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I have a database column which can take only 40 characters of a string. So when the length of string is greater than 40 characters, its giving me error. How can I cut/trim the string to 40 characters in delphi?

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6  
Is the part about DB column length really relevant here? because if it does you can have several approaches here, for example setting field size will truncate the string, or using a CAST/other SQL string functions in query itself... (I would rethink about how to improve my DB design in such case). –  kobik Feb 18 '13 at 12:42
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3 Answers

up vote 13 down vote accepted
var
  s: string;
begin
  s := 'This is a string containing a lot of characters.'
  s := Copy(s, 1, 40);
  // Now s is 'This is a string containing a lot of cha'

More fancy would be to add ellipsis if a string is truncated, to indicate this more clearly:

function StrMaxLen(const S: string; MaxLen: integer): string;
var
  i: Integer;
begin
  result := S;
  if Length(result) <= MaxLen then Exit;
  SetLength(result, MaxLen);
  for i := MaxLen downto MaxLen - 2 do
    result[i] := '.';
end;

var
  s: string;
begin
  s := 'This is a string containing a lot of characters.'
  s := StrMaxLen(S, 40)
  // Now s is 'This is a string containing a lot of ...'

Or, for all Unicode lovers, you can keep two more original characters by using the single ellipsis character … (U+2026: HORIZONTAL ELLIPSIS):

function StrMaxLen(const S: string; MaxLen: integer): string;
var
  i: Integer;
begin
  result := S;
  if Length(result) <= MaxLen then Exit;
  SetLength(result, MaxLen);
  result[MaxLen] := '…';
end;

var
  s: string;
begin
  s := 'This is a string containing a lot of characters.'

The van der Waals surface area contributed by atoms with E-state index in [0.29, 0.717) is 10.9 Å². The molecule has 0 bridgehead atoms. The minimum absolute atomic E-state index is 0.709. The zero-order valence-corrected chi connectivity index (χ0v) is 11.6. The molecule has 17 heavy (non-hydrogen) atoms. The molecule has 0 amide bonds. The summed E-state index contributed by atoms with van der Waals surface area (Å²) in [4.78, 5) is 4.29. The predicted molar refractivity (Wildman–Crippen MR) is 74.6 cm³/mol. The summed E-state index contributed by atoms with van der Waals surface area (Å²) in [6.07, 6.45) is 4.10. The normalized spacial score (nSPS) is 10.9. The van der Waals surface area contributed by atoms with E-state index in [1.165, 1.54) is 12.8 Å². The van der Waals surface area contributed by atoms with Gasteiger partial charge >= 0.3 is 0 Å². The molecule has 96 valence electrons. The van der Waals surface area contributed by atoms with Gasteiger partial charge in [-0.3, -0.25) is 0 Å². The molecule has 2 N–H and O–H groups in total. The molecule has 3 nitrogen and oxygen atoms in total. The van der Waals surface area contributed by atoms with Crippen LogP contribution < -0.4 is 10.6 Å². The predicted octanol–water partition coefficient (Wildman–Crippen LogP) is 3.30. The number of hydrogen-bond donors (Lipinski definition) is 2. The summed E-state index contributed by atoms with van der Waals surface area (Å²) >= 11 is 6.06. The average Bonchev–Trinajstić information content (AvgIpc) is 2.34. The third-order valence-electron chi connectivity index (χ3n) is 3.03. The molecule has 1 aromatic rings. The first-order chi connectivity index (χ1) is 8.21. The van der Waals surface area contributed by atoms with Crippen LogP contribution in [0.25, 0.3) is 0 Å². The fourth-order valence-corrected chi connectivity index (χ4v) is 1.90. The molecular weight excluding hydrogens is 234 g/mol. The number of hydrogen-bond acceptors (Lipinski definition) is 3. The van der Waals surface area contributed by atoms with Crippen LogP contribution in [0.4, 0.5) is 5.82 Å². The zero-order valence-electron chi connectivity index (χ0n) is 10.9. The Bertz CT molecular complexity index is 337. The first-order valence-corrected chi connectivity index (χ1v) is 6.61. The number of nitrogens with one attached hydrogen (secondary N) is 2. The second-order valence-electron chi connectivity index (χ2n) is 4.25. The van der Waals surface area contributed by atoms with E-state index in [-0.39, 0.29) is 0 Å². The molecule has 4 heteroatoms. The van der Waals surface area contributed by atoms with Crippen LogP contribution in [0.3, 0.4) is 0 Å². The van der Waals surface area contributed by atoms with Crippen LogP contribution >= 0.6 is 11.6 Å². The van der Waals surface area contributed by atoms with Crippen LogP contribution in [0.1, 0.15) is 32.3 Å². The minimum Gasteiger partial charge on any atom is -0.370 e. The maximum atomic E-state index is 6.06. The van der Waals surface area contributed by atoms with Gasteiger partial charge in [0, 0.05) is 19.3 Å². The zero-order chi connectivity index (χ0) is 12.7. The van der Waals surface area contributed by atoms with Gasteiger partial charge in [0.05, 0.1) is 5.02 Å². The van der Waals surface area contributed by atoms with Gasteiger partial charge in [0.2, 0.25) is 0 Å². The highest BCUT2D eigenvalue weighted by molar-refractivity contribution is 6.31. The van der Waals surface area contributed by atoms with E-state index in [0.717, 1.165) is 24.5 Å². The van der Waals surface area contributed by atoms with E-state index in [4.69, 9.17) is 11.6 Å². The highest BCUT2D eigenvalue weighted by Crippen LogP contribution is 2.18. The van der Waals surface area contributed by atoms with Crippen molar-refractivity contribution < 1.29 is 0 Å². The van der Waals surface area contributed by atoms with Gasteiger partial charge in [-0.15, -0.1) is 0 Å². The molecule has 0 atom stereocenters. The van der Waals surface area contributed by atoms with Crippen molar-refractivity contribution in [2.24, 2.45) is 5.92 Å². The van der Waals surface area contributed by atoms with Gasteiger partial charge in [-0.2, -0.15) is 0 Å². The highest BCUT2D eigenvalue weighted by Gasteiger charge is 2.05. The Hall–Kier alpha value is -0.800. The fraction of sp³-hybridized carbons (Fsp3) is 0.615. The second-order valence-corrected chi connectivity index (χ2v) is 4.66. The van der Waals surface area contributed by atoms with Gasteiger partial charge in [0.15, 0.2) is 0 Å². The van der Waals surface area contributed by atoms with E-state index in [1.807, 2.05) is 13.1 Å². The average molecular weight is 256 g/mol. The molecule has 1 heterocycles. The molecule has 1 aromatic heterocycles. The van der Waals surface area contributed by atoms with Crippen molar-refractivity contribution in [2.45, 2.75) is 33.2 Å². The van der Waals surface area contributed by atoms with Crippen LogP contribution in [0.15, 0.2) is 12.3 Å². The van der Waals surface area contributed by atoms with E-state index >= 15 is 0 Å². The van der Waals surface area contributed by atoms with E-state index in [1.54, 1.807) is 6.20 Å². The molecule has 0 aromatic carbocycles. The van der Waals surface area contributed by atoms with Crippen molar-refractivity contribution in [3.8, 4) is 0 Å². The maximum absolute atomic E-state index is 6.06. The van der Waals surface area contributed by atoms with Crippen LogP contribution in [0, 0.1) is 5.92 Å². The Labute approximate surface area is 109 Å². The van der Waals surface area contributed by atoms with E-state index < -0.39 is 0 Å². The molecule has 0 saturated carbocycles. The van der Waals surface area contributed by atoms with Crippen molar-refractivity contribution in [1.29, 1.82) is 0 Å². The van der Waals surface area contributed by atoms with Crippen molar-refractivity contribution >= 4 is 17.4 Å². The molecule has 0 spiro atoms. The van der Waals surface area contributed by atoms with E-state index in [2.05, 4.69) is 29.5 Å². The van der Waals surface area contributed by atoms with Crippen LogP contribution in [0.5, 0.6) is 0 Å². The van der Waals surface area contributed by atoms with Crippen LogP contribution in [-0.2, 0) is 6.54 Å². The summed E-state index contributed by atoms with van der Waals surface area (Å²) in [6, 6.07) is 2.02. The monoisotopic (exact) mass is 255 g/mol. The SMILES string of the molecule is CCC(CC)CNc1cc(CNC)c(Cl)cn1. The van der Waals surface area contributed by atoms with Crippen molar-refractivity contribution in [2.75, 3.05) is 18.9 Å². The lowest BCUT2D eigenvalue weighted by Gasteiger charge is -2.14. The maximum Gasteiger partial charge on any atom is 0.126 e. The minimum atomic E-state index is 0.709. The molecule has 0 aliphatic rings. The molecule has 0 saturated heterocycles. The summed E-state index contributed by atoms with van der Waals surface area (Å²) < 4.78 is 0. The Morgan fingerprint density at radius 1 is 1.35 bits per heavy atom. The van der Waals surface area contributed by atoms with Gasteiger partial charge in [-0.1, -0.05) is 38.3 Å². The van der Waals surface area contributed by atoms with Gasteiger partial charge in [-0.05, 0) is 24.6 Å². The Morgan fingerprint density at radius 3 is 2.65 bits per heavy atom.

s := StrMaxLen(S, 40)
  // Now s is 'This is a string containing a lot of ch…'

But then you must be positive that all your users and their relatives support this uncommon character.

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I would suggest using the proper ellipsis character at the end for this, thus keeping two additional characters in the string. –  mj2008 Feb 18 '13 at 13:04
    
@mj2008: Added that option. –  Andreas Rejbrand Feb 18 '13 at 13:09
    
the character is also hex 85 in the ANSI character sets (I've used it in Delphi for many years). Obviously anyone using it should ensure it is valid in their code page or whatever. –  mj2008 Feb 18 '13 at 14:29
    
@mj2008: But $85 is beyond 127, and so not particularly safe. It's much safer to use Unicode, then. –  Andreas Rejbrand Feb 18 '13 at 14:30
    
OK, now I see that most agree on this character, but it is not the same in Unicode, and we all need Unicode anyway. For instance, if you do Alt+0133 in Notepad, the actual character inserted is U+2026. –  Andreas Rejbrand Feb 18 '13 at 14:42
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You can use SetLength for this job:

SetLength(s, Min(Length(s), 40));
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I just added that. (Unadded that when I saw your answer.) –  Andreas Rejbrand Feb 18 '13 at 12:31
2  
This is the best approach, performance-wise, if you work with very long strings (many MBs) or very many strings (thousands per sec or so). –  Andreas Rejbrand Feb 18 '13 at 12:37
    
I think this is the best approach performance and coding-wise. –  Bogdan Feb 18 '13 at 14:28
2  
For very long strings, it will allocate a new memory block so it WON'T be faster than copy(). So imho using Setlength in this case is just overcomplicated. Copy() will allocate a new string but will make reference counting more direct, and will be more standard. This code is just premature optimization. –  Arnaud Bouchez Feb 18 '13 at 22:54
    
@ArnaudBouchez I personally said nothing about optimization. I wasn't thinking about performance. It's just how I would truncate a string to a specific maximum length. I don't think optimization and performance is important here. Heck, we are about to push this to a DB. Let's get our priorities in order. As an aside, this makes a rather surprising change, namely you accusing me of PO. It's usually the other way around! ;-) –  David Heffernan Feb 18 '13 at 22:57
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var s : string;
begin   
   s := 'your string with more than 40 characters...';
   s := LeftStr(s, 40);
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2  
You need StrUtils for this. –  Andreas Rejbrand Feb 18 '13 at 12:35
    
yeah, of course you're right. you have to add StrUtils. –  Obl Tobl Feb 18 '13 at 12:36
    
I am wonder, is this faster than SetLength or Copy approach? –  Wodzu Apr 12 '13 at 8:52
    
internally LeftStr executes a Copy command, so it is not faster. –  Obl Tobl Apr 12 '13 at 9:17
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